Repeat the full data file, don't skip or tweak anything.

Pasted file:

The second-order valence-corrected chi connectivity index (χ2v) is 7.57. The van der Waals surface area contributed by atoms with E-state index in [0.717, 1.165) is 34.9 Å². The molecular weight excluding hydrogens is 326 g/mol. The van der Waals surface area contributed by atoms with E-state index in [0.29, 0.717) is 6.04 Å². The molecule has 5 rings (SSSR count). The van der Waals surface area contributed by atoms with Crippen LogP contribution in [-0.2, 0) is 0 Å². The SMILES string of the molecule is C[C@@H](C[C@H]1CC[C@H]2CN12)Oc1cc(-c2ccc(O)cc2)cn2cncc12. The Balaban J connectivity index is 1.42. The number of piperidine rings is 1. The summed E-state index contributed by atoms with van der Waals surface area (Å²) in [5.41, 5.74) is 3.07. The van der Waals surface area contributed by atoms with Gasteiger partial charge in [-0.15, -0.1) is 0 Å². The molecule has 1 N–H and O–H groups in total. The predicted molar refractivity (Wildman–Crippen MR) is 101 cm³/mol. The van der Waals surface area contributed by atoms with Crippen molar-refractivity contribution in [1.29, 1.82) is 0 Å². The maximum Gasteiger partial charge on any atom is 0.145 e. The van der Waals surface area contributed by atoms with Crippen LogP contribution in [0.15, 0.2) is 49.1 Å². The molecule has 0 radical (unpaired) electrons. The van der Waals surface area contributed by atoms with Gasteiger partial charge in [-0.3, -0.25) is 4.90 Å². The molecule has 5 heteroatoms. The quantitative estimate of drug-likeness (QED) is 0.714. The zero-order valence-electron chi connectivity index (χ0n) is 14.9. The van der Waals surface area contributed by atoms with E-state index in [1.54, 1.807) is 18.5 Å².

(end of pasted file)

The second-order valence-corrected chi connectivity index (χ2v) is 7.57. The van der Waals surface area contributed by atoms with E-state index in [0.717, 1.165) is 34.9 Å². The molecular weight excluding hydrogens is 326 g/mol. The van der Waals surface area contributed by atoms with E-state index in [0.29, 0.717) is 6.04 Å². The molecule has 5 rings (SSSR count). The van der Waals surface area contributed by atoms with Crippen LogP contribution in [-0.2, 0) is 0 Å². The SMILES string of the molecule is C[C@@H](C[C@H]1CC[C@H]2CN12)Oc1cc(-c2ccc(O)cc2)cn2cncc12. The Balaban J connectivity index is 1.42. The number of piperidine rings is 1. The summed E-state index contributed by atoms with van der Waals surface area (Å²) in [5.41, 5.74) is 3.07. The van der Waals surface area contributed by atoms with Gasteiger partial charge in [-0.15, -0.1) is 0 Å². The molecule has 1 N–H and O–H groups in total. The predicted molar refractivity (Wildman–Crippen MR) is 101 cm³/mol. The van der Waals surface area contributed by atoms with Crippen molar-refractivity contribution in [1.29, 1.82) is 0 Å². The maximum Gasteiger partial charge on any atom is 0.145 e. The van der Waals surface area contributed by atoms with Crippen LogP contribution in [0.15, 0.2) is 49.1 Å². The molecule has 0 radical (unpaired) electrons. The van der Waals surface area contributed by atoms with Gasteiger partial charge in [-0.3, -0.25) is 4.90 Å². The molecule has 5 heteroatoms. The quantitative estimate of drug-likeness (QED) is 0.714. The zero-order valence-electron chi connectivity index (χ0n) is 14.9. The van der Waals surface area contributed by atoms with E-state index in [1.54, 1.807) is 18.5 Å².